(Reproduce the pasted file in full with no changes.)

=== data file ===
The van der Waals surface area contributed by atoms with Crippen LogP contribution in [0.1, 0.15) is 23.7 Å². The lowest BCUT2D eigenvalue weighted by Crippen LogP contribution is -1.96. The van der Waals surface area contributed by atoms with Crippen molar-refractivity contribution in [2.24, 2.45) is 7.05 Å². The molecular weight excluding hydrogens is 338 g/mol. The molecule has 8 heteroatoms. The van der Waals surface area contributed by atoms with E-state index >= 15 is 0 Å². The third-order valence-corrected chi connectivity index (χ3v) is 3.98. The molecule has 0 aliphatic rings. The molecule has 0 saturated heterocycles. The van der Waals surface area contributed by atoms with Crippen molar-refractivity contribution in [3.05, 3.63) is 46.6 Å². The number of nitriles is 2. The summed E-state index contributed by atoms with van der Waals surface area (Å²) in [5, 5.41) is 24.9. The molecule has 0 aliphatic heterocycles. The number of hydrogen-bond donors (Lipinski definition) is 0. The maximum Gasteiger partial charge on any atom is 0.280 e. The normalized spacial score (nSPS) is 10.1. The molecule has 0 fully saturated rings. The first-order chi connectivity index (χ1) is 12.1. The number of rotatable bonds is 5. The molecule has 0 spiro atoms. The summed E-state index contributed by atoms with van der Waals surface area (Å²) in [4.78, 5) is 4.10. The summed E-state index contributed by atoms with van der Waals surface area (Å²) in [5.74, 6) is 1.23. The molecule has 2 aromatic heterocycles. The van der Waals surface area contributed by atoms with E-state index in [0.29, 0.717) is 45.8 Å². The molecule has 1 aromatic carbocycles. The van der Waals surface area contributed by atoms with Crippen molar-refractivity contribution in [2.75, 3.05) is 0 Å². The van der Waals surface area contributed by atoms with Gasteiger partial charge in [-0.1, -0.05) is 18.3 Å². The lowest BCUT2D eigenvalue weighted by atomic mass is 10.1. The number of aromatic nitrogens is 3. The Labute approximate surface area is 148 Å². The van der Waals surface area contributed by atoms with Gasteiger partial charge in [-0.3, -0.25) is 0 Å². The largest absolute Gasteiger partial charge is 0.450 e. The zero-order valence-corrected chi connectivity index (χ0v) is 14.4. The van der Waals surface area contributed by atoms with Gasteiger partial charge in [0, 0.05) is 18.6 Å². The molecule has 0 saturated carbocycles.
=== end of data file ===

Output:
The van der Waals surface area contributed by atoms with Crippen LogP contribution in [0.1, 0.15) is 23.7 Å². The lowest BCUT2D eigenvalue weighted by Crippen LogP contribution is -1.96. The van der Waals surface area contributed by atoms with Crippen molar-refractivity contribution in [2.24, 2.45) is 7.05 Å². The molecular weight excluding hydrogens is 338 g/mol. The molecule has 8 heteroatoms. The van der Waals surface area contributed by atoms with E-state index >= 15 is 0 Å². The third-order valence-corrected chi connectivity index (χ3v) is 3.98. The molecule has 0 aliphatic rings. The molecule has 0 saturated heterocycles. The van der Waals surface area contributed by atoms with Crippen molar-refractivity contribution in [3.05, 3.63) is 46.6 Å². The number of nitriles is 2. The summed E-state index contributed by atoms with van der Waals surface area (Å²) in [5, 5.41) is 24.9. The molecule has 0 aliphatic heterocycles. The number of hydrogen-bond donors (Lipinski definition) is 0. The maximum Gasteiger partial charge on any atom is 0.280 e. The normalized spacial score (nSPS) is 10.1. The molecule has 0 fully saturated rings. The first-order chi connectivity index (χ1) is 12.1. The number of rotatable bonds is 5. The molecule has 0 spiro atoms. The summed E-state index contributed by atoms with van der Waals surface area (Å²) in [4.78, 5) is 4.10. The summed E-state index contributed by atoms with van der Waals surface area (Å²) in [5.74, 6) is 1.23. The molecule has 2 aromatic heterocycles. The van der Waals surface area contributed by atoms with E-state index in [0.29, 0.717) is 45.8 Å². The molecule has 1 aromatic carbocycles. The van der Waals surface area contributed by atoms with Crippen molar-refractivity contribution in [2.75, 3.05) is 0 Å². The van der Waals surface area contributed by atoms with Gasteiger partial charge in [-0.1, -0.05) is 18.3 Å². The lowest BCUT2D eigenvalue weighted by atomic mass is 10.1. The number of aromatic nitrogens is 3. The Labute approximate surface area is 148 Å². The van der Waals surface area contributed by atoms with Gasteiger partial charge in [-0.3, -0.25) is 0 Å². The largest absolute Gasteiger partial charge is 0.450 e. The zero-order valence-corrected chi connectivity index (χ0v) is 14.4. The van der Waals surface area contributed by atoms with Gasteiger partial charge in [0, 0.05) is 18.6 Å². The molecule has 0 saturated carbocycles.